In the end, the last ride to Sapporo was a wet, rainy affair rewarded by an incredible stay with some great local cyclist family. Time for some fresh fish and a little break.

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Just so many small bars

Electric nigths

Busy Shinjuku Station

Septembre ’13

I’ve spent a full week exploring different parts of Tokyo. I didn’t have too much planning to do for the trip, just getting the usual maps and confirming that the ferry I wanted to take to Japan’s northern island, Hokkaido, was real. It would be the perfect place to stack-up on things if you’d been gone for some time, but this is just the start, and there isn’t much I need yet.

Still I did a bit of shopping. Managed to lost a bearing cap on my bike pedal. Awesome sushi. A thousand weirdly-dressed teenage girls outside what seemed like a J-pop event. Crazy fish market. City view. Smog. And top it up with the Sri Lanka’s culture festival of Tokyo.

There’s a lot of concrete in Tokyo. On the sad, rainy days, it really hits. How all this grey is looking at you. But a lot of that is made up by a quantity of parks and temple grounds. There is so many of these temples and shrines, I think they count them by the thousand only in Tokyo. And it’s the woodwork on the temples, along with the roofing, that impresses me so much. The details in the carving and the red or often plain-colored wooden structure. The impressive curved roofs with their complex tile work. Always well calculated, never over-the-top, direct example of Japanese craftsmanship.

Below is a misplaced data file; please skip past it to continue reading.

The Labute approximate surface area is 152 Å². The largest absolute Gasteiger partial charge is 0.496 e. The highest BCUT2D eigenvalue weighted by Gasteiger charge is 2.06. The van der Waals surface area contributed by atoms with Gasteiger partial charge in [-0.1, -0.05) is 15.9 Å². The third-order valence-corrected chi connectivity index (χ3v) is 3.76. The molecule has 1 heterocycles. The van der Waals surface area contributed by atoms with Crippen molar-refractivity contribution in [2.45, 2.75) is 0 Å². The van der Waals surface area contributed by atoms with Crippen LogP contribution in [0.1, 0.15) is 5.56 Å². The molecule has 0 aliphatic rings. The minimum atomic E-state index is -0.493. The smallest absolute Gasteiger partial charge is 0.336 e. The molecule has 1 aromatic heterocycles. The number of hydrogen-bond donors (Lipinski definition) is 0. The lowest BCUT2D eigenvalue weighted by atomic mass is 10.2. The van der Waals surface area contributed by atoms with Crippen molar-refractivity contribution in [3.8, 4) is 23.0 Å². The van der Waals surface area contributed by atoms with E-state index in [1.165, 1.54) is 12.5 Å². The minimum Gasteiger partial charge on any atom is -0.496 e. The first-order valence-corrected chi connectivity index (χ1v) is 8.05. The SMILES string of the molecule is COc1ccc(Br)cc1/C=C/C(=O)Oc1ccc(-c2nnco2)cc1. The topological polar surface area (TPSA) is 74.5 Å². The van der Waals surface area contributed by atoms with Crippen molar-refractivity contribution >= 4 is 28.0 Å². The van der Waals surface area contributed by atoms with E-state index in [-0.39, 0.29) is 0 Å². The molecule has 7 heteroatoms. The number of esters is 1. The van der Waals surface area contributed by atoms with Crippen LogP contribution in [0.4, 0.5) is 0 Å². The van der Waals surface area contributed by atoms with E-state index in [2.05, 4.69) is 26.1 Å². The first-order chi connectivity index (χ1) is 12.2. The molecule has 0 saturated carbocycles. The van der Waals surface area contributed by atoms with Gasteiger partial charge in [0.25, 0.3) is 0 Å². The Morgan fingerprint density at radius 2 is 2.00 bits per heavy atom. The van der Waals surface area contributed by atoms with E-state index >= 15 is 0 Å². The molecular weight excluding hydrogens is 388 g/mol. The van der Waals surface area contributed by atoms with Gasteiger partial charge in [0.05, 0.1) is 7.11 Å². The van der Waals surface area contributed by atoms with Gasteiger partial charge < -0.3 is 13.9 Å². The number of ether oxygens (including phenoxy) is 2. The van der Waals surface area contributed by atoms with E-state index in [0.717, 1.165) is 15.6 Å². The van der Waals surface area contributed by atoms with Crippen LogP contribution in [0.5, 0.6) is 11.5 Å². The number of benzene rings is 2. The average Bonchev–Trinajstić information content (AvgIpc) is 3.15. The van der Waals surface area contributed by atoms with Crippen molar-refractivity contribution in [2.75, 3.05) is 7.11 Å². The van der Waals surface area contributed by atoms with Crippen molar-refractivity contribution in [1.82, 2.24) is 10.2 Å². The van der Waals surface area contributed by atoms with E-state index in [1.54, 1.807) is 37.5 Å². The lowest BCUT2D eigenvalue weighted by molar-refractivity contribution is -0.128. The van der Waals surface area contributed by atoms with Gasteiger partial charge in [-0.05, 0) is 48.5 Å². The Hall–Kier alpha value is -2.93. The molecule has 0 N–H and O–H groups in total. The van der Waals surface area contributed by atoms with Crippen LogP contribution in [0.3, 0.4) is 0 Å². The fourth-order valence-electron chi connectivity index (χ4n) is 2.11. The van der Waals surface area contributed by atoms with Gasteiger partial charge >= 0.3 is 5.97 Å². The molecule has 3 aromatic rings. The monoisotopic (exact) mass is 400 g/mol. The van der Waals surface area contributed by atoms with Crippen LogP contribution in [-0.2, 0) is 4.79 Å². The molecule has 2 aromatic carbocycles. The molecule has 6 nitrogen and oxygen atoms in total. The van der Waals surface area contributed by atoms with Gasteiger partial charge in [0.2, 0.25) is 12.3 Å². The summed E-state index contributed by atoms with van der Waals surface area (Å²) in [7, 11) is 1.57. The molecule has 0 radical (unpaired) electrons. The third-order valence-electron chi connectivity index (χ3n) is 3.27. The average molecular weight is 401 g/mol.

I spent the last night having dinner at an izakaya, a japanese style of small resto/bar. Without any pictures on the menu and no english speaking staff, it proved to be quite fun. If you’re alone, you’ll usually sit at the bar, which is also the kitchen. The waiters and cooks take your order directly and are always yelling for some reason. You start by getting a small rolled wet towel to clean your hands and face and you’re then offered an appetizer, like beans or cabbage, with your order of beer. After that, it’s time to practice your japanese food vocabulary. Here, words like ‘chicken’ and ‘pork’ are very useful. It’s good times, and it’s not too expensive. If you’re (un-)lucky like me, you’ll meet some japanese local and he’ll make you try nattō, japanese’s infamous fermented soy beans. Like chopped beans in a sticky mozzarella-like substance, it’s taste is horrible and it’s a very popular breakfast in the North. Yummy!